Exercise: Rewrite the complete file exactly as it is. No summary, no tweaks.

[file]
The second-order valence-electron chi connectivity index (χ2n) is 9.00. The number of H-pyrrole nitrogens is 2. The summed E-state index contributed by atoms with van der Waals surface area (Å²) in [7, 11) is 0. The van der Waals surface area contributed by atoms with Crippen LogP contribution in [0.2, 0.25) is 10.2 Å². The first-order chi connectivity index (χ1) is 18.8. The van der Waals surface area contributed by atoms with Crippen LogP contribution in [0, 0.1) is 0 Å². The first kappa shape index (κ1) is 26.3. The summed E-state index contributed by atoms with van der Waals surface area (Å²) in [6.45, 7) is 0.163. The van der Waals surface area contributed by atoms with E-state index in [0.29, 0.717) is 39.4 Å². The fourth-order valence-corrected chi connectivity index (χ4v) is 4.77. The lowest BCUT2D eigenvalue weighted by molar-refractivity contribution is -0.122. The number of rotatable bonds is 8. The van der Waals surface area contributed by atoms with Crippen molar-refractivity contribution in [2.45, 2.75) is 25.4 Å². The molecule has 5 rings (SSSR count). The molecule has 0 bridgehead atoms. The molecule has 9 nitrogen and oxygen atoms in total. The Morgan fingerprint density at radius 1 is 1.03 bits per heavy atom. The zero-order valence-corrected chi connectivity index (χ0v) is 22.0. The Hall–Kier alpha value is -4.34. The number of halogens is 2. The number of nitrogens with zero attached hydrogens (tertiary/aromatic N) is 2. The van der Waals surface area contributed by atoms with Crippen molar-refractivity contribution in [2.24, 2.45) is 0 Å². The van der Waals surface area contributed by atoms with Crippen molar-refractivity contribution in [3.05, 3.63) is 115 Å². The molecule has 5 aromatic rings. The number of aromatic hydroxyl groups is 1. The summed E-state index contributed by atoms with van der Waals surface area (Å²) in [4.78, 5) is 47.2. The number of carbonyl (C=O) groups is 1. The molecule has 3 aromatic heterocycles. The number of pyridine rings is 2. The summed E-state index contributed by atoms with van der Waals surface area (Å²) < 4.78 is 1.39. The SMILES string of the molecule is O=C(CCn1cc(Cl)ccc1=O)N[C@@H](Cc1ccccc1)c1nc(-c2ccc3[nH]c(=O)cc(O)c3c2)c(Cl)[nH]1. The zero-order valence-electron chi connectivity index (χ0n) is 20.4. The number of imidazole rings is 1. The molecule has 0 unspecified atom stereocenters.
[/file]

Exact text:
The second-order valence-electron chi connectivity index (χ2n) is 9.00. The number of H-pyrrole nitrogens is 2. The summed E-state index contributed by atoms with van der Waals surface area (Å²) in [7, 11) is 0. The van der Waals surface area contributed by atoms with Crippen LogP contribution in [0.2, 0.25) is 10.2 Å². The first-order chi connectivity index (χ1) is 18.8. The van der Waals surface area contributed by atoms with Crippen LogP contribution in [0, 0.1) is 0 Å². The first kappa shape index (κ1) is 26.3. The summed E-state index contributed by atoms with van der Waals surface area (Å²) in [6.45, 7) is 0.163. The van der Waals surface area contributed by atoms with E-state index in [0.29, 0.717) is 39.4 Å². The fourth-order valence-corrected chi connectivity index (χ4v) is 4.77. The lowest BCUT2D eigenvalue weighted by molar-refractivity contribution is -0.122. The number of rotatable bonds is 8. The van der Waals surface area contributed by atoms with Crippen molar-refractivity contribution in [2.45, 2.75) is 25.4 Å². The molecule has 5 rings (SSSR count). The molecule has 0 bridgehead atoms. The molecule has 9 nitrogen and oxygen atoms in total. The Morgan fingerprint density at radius 1 is 1.03 bits per heavy atom. The zero-order valence-corrected chi connectivity index (χ0v) is 22.0. The Hall–Kier alpha value is -4.34. The number of halogens is 2. The number of nitrogens with zero attached hydrogens (tertiary/aromatic N) is 2. The van der Waals surface area contributed by atoms with Crippen molar-refractivity contribution in [2.24, 2.45) is 0 Å². The van der Waals surface area contributed by atoms with Crippen molar-refractivity contribution in [3.05, 3.63) is 115 Å². The molecule has 5 aromatic rings. The number of aromatic hydroxyl groups is 1. The summed E-state index contributed by atoms with van der Waals surface area (Å²) in [4.78, 5) is 47.2. The number of carbonyl (C=O) groups is 1. The molecule has 3 aromatic heterocycles. The number of pyridine rings is 2. The summed E-state index contributed by atoms with van der Waals surface area (Å²) < 4.78 is 1.39. The SMILES string of the molecule is O=C(CCn1cc(Cl)ccc1=O)N[C@@H](Cc1ccccc1)c1nc(-c2ccc3[nH]c(=O)cc(O)c3c2)c(Cl)[nH]1. The zero-order valence-electron chi connectivity index (χ0n) is 20.4. The number of imidazole rings is 1. The molecule has 0 unspecified atom stereocenters.